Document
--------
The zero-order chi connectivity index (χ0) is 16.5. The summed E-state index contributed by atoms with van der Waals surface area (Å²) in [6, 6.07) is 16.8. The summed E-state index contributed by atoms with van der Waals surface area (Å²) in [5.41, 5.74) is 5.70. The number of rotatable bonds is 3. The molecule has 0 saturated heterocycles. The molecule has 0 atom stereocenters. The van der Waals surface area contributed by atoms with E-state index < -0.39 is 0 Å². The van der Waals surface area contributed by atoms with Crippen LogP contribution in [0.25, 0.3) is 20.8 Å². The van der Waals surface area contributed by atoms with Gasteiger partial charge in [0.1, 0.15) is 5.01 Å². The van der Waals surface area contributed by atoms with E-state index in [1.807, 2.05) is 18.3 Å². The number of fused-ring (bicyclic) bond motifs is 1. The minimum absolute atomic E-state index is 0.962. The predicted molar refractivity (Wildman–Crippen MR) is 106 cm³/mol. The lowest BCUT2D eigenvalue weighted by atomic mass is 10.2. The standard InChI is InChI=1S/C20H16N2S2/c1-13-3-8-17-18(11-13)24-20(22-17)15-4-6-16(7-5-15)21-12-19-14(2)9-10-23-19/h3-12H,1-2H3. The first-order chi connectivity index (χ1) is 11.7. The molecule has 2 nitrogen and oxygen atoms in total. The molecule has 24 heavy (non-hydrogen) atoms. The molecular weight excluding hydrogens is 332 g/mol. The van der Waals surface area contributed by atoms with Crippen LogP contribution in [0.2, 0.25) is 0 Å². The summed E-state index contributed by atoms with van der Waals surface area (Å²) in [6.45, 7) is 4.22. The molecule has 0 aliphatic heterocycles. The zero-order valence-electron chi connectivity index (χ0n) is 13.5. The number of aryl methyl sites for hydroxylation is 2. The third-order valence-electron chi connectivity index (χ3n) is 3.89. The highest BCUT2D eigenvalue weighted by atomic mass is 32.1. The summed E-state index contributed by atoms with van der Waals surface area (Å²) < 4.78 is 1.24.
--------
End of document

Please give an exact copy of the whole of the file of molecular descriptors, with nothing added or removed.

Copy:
The zero-order chi connectivity index (χ0) is 16.5. The summed E-state index contributed by atoms with van der Waals surface area (Å²) in [6, 6.07) is 16.8. The summed E-state index contributed by atoms with van der Waals surface area (Å²) in [5.41, 5.74) is 5.70. The number of rotatable bonds is 3. The molecule has 0 saturated heterocycles. The molecule has 0 atom stereocenters. The van der Waals surface area contributed by atoms with E-state index < -0.39 is 0 Å². The van der Waals surface area contributed by atoms with Crippen LogP contribution in [0.25, 0.3) is 20.8 Å². The van der Waals surface area contributed by atoms with Gasteiger partial charge in [0.1, 0.15) is 5.01 Å². The van der Waals surface area contributed by atoms with E-state index in [1.807, 2.05) is 18.3 Å². The number of fused-ring (bicyclic) bond motifs is 1. The minimum absolute atomic E-state index is 0.962. The predicted molar refractivity (Wildman–Crippen MR) is 106 cm³/mol. The lowest BCUT2D eigenvalue weighted by atomic mass is 10.2. The standard InChI is InChI=1S/C20H16N2S2/c1-13-3-8-17-18(11-13)24-20(22-17)15-4-6-16(7-5-15)21-12-19-14(2)9-10-23-19/h3-12H,1-2H3. The first-order chi connectivity index (χ1) is 11.7. The molecule has 2 nitrogen and oxygen atoms in total. The molecule has 24 heavy (non-hydrogen) atoms. The molecular weight excluding hydrogens is 332 g/mol. The van der Waals surface area contributed by atoms with Crippen LogP contribution in [0.2, 0.25) is 0 Å². The summed E-state index contributed by atoms with van der Waals surface area (Å²) in [6.45, 7) is 4.22. The molecule has 0 aliphatic heterocycles. The zero-order valence-electron chi connectivity index (χ0n) is 13.5. The number of aryl methyl sites for hydroxylation is 2. The third-order valence-electron chi connectivity index (χ3n) is 3.89. The highest BCUT2D eigenvalue weighted by atomic mass is 32.1. The summed E-state index contributed by atoms with van der Waals surface area (Å²) < 4.78 is 1.24.